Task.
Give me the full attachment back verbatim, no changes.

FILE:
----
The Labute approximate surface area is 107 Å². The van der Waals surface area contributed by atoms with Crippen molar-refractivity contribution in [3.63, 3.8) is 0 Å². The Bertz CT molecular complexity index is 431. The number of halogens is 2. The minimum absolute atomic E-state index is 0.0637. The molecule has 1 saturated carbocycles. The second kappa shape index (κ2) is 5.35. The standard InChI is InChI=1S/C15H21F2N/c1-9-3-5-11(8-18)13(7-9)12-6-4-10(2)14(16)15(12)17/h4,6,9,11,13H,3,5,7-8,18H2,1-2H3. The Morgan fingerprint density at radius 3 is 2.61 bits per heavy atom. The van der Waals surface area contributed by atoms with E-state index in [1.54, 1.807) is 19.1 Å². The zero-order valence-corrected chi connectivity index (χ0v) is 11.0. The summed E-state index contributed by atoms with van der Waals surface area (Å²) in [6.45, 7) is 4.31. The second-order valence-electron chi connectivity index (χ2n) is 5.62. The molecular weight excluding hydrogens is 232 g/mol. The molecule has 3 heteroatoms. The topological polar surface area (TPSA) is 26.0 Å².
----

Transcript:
The Labute approximate surface area is 107 Å². The van der Waals surface area contributed by atoms with Crippen molar-refractivity contribution in [3.63, 3.8) is 0 Å². The Bertz CT molecular complexity index is 431. The number of halogens is 2. The minimum absolute atomic E-state index is 0.0637. The molecule has 1 saturated carbocycles. The second kappa shape index (κ2) is 5.35. The standard InChI is InChI=1S/C15H21F2N/c1-9-3-5-11(8-18)13(7-9)12-6-4-10(2)14(16)15(12)17/h4,6,9,11,13H,3,5,7-8,18H2,1-2H3. The Morgan fingerprint density at radius 3 is 2.61 bits per heavy atom. The van der Waals surface area contributed by atoms with E-state index in [1.54, 1.807) is 19.1 Å². The zero-order valence-corrected chi connectivity index (χ0v) is 11.0. The summed E-state index contributed by atoms with van der Waals surface area (Å²) in [6.45, 7) is 4.31. The second-order valence-electron chi connectivity index (χ2n) is 5.62. The molecular weight excluding hydrogens is 232 g/mol. The molecule has 3 heteroatoms. The topological polar surface area (TPSA) is 26.0 Å².